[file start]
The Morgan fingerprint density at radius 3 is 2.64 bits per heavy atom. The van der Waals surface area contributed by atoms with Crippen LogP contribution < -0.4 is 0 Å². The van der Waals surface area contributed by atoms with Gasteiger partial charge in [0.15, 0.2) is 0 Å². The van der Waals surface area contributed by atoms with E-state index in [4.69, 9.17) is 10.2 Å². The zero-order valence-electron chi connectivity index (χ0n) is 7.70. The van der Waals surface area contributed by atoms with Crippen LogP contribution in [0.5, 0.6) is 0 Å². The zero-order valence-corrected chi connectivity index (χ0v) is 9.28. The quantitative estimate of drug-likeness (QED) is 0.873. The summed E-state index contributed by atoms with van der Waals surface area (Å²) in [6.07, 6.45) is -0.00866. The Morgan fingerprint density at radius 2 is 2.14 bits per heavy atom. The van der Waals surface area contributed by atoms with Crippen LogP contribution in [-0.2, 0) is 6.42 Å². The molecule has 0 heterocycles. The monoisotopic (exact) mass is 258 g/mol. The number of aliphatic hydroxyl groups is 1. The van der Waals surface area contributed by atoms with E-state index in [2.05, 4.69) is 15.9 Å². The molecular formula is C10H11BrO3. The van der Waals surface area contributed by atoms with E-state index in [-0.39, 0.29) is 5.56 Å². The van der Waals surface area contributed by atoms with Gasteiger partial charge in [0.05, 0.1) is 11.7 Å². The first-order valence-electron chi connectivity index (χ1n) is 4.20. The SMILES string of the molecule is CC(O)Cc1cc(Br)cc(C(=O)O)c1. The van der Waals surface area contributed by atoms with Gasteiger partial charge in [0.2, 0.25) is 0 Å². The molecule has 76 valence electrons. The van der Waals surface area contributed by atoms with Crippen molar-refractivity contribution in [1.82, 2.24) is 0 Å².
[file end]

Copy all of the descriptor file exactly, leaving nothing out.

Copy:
The Morgan fingerprint density at radius 3 is 2.64 bits per heavy atom. The van der Waals surface area contributed by atoms with Crippen LogP contribution < -0.4 is 0 Å². The van der Waals surface area contributed by atoms with Gasteiger partial charge in [0.15, 0.2) is 0 Å². The van der Waals surface area contributed by atoms with E-state index in [4.69, 9.17) is 10.2 Å². The zero-order valence-electron chi connectivity index (χ0n) is 7.70. The van der Waals surface area contributed by atoms with Crippen LogP contribution in [0.5, 0.6) is 0 Å². The zero-order valence-corrected chi connectivity index (χ0v) is 9.28. The quantitative estimate of drug-likeness (QED) is 0.873. The summed E-state index contributed by atoms with van der Waals surface area (Å²) in [6.07, 6.45) is -0.00866. The Morgan fingerprint density at radius 2 is 2.14 bits per heavy atom. The van der Waals surface area contributed by atoms with Crippen LogP contribution in [-0.2, 0) is 6.42 Å². The molecule has 0 heterocycles. The monoisotopic (exact) mass is 258 g/mol. The number of aliphatic hydroxyl groups is 1. The van der Waals surface area contributed by atoms with E-state index in [2.05, 4.69) is 15.9 Å². The molecular formula is C10H11BrO3. The van der Waals surface area contributed by atoms with E-state index in [-0.39, 0.29) is 5.56 Å². The van der Waals surface area contributed by atoms with Gasteiger partial charge in [0.05, 0.1) is 11.7 Å². The first-order valence-electron chi connectivity index (χ1n) is 4.20. The SMILES string of the molecule is CC(O)Cc1cc(Br)cc(C(=O)O)c1. The van der Waals surface area contributed by atoms with Gasteiger partial charge in [0.2, 0.25) is 0 Å². The molecule has 76 valence electrons. The van der Waals surface area contributed by atoms with Crippen molar-refractivity contribution in [1.82, 2.24) is 0 Å².